August 15, 2014
Teachers Talk - Night at the Museum
Meryl Carey, Teacher, Cariboo Adventist Academy, Williams Lake, BC

Last minute prop checks and costume adjustments are made as they take their positions.  Laughter over fake mustaches and nervous chatter is soon quieted as the call for the opening of the museum is heard and the students freeze in place. They are no longer grade 7&8 students; they have become Alexander the Great, Athena, Arthur Evans, Queen Hatshepsut and more.  Cariboo Adventist Academy is presenting another “Night at the Museum”.
The museum idea came to me while I was contemplating a unit on the Renaissance. An engaging, hands-on project throughout a socials unit increases student enthusiasm for the civilization they are studying.  A positive and open attitude to learning and researching is fostered if they are actively building, creating or working with items from the time period.  Unfortunately, the chapter on the renaissance was mostly a long list of scientists, writers and thinkers and their contributions.  What project could bring this chapter to life for them?  Thinking of a popular movie that was being advertised at the time, the idea of a living museum was born. Why not have the students become the very renaissance characters they were studying about? The idea soon became an evening event in the school gym. When the museum opened, people entered to find various “museum displays” around the gym: each location featured a backdrop, objects on display and a student in period costume frozen in position. When the museum’s patrons dropped a coin in the box at each display, the character came to life and shared about his or her life before freezing again.
Throughout the study of the Renaissance, students worked on the Renaissance Museum project.  Each student researched their character and prepared a write-up to memorize so they could speak as if they were that character. Students also worked to build or create some item(s) associated with their character. If they were daVinci, they could build a miniature of one of his flying machines and locate pictures of his drawings, paintings and designs.   A volunteer built simple, wooden standing-frames to which students attached cardboard to create a backdrop for their displays. They painted and attached items related to their character to the backdrop.  Another volunteer sewed period costumes for each student. As they studied the unit, students worked to memorize their write-up on their character.  As the day neared, they practiced freezing and then unfreezing to tell their story from memory. On the day of the museum, we took over the gym. Each display consisted of a small desk on which props rested, a backdrop stand and, of course, the character/student in full costume.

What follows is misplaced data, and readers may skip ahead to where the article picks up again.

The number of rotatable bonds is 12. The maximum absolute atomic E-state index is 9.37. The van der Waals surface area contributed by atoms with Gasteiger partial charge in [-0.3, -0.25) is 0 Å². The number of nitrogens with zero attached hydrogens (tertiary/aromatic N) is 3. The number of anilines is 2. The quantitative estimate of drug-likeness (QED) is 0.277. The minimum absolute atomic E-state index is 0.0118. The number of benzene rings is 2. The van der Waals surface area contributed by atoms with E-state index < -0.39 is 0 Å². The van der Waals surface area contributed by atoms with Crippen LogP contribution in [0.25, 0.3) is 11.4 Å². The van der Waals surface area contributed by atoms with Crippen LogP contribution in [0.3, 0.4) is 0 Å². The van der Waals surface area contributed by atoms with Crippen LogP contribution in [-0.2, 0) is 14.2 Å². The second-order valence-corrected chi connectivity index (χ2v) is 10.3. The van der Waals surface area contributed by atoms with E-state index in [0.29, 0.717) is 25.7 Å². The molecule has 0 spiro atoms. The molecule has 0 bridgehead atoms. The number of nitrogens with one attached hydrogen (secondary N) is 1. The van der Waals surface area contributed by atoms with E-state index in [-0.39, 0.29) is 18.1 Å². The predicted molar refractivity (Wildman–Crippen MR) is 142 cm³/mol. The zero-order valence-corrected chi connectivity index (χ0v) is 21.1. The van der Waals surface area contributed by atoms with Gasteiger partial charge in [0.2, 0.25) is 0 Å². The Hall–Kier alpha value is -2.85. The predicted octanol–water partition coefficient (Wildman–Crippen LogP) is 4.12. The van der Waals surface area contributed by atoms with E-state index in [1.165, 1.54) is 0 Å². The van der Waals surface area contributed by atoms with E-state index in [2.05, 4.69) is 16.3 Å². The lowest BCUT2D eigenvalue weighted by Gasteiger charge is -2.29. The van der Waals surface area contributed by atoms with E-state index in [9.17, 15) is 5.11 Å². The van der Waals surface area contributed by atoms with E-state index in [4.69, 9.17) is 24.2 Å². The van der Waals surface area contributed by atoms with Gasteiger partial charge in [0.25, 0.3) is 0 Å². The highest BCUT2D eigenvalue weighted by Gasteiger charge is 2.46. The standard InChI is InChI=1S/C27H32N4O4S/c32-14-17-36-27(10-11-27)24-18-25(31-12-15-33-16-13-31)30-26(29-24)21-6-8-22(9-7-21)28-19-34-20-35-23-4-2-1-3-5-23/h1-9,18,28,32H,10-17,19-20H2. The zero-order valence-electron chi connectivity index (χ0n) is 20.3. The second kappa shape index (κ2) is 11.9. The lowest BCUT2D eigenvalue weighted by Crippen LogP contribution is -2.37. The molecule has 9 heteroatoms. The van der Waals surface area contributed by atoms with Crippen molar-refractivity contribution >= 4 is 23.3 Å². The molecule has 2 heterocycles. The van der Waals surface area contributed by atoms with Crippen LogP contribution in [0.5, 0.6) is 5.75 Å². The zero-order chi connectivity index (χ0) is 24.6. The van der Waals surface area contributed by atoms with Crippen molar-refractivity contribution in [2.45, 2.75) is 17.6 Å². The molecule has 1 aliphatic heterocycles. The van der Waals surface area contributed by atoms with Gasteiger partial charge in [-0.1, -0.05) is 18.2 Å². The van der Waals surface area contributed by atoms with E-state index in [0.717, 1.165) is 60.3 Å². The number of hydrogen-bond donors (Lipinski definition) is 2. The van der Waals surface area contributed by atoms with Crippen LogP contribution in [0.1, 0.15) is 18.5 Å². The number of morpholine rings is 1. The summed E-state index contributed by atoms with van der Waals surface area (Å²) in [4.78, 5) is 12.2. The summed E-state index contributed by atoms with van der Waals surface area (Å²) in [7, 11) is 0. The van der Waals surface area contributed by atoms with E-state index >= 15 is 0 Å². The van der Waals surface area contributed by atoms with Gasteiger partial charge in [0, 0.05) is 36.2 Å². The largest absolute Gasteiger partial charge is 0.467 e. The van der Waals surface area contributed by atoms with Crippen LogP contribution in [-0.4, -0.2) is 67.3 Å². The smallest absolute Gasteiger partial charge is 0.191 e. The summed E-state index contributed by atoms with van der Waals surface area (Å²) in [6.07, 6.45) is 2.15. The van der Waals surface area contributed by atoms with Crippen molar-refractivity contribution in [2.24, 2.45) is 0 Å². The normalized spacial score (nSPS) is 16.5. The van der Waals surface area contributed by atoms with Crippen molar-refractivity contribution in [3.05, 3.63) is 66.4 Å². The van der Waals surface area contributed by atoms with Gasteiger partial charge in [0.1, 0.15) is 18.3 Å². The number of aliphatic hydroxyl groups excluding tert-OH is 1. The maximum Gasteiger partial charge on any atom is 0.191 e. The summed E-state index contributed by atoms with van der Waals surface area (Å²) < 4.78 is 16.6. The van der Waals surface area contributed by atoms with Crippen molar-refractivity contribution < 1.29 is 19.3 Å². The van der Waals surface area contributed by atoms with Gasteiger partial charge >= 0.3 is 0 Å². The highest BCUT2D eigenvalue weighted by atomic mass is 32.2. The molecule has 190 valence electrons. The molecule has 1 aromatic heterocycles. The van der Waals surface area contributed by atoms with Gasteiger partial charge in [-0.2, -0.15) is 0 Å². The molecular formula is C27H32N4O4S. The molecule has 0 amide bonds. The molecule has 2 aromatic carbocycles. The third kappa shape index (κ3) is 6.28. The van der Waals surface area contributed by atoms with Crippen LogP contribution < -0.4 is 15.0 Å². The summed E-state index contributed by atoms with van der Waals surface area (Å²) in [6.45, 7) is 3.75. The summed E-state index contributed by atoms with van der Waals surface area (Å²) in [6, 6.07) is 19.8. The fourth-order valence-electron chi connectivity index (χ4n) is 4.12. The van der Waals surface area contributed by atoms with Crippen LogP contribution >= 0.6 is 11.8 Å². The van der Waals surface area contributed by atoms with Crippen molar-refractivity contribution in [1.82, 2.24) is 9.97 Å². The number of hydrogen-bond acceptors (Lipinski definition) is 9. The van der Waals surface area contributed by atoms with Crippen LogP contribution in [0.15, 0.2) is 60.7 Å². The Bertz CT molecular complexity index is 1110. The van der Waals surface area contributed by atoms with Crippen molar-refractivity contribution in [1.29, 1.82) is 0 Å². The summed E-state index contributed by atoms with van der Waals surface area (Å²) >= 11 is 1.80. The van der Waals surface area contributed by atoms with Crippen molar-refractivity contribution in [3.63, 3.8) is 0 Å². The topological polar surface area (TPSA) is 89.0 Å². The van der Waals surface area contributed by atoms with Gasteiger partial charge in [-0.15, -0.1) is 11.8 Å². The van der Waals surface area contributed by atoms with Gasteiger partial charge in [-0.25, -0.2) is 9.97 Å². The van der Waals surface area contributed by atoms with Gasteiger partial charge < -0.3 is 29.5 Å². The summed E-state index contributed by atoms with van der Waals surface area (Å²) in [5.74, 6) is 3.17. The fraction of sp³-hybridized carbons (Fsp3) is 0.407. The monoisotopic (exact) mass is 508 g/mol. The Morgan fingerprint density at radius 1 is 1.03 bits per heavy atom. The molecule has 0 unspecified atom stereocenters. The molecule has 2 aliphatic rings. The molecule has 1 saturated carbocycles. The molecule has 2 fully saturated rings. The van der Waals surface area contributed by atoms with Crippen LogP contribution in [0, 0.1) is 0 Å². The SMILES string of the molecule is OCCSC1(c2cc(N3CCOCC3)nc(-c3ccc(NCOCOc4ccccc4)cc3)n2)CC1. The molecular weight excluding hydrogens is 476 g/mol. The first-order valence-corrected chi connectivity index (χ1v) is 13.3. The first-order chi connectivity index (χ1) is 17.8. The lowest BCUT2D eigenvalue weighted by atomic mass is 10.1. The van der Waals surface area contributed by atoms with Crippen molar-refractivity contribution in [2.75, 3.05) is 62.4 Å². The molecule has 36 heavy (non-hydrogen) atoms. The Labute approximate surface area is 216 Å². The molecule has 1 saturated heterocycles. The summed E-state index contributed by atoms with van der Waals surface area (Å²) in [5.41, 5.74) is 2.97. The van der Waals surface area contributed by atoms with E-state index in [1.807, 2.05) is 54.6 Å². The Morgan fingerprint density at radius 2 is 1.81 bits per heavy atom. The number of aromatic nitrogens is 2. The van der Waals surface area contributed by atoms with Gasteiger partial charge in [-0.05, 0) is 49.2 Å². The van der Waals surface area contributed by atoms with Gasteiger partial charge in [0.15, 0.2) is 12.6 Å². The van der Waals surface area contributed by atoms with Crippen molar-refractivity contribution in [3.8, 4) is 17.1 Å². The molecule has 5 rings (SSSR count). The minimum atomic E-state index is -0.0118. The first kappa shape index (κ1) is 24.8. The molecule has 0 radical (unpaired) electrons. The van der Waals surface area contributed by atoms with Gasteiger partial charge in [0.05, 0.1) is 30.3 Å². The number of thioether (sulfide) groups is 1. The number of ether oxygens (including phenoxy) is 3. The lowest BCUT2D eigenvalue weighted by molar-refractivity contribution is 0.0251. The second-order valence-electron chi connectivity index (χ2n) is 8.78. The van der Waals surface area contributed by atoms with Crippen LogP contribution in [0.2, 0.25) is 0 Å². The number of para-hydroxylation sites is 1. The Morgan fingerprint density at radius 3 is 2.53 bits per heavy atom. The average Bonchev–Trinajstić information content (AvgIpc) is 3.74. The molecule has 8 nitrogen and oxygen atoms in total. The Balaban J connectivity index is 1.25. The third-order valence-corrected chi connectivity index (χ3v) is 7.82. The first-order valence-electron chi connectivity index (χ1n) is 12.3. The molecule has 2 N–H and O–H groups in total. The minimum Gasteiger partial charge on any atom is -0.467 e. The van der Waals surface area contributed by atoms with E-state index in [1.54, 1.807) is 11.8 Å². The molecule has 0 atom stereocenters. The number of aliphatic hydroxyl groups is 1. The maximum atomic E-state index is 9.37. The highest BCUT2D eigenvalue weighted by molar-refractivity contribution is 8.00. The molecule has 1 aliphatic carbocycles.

I have since applied this museum idea to combine all units. This year my class became characters from the ancient civilizations of Mesopotamia, Egypt, Greece and Rome.  There were not as many props to prepare for all at once because of the many building projects the students had already completed for each unit of study during the year, and backdrop frames already existed. 
With the help of a few volunteers, this kind of project can work for any school.  The students are always thrilled with the excitement of costumes, mustaches and props and eagerly work to prepare for the museum night. We’ve received excellent feedback from our museum guests. This year we also kept part of the gym to display other work and art projects from various grade levels and subjects.  Thus it has become an interactive open house enjoyed by all. This type of project is valuable for a number of reasons: parents get to see their child shine, it brings the school family together and it is positive PR for the school in the community. Most of all, it accomplishes the goal of engaging the students in the time period they are studying and gives them confidence and a sense of accomplishment.  You should see them talk so confidently about their character! From the bold student to the shiest, they all shine.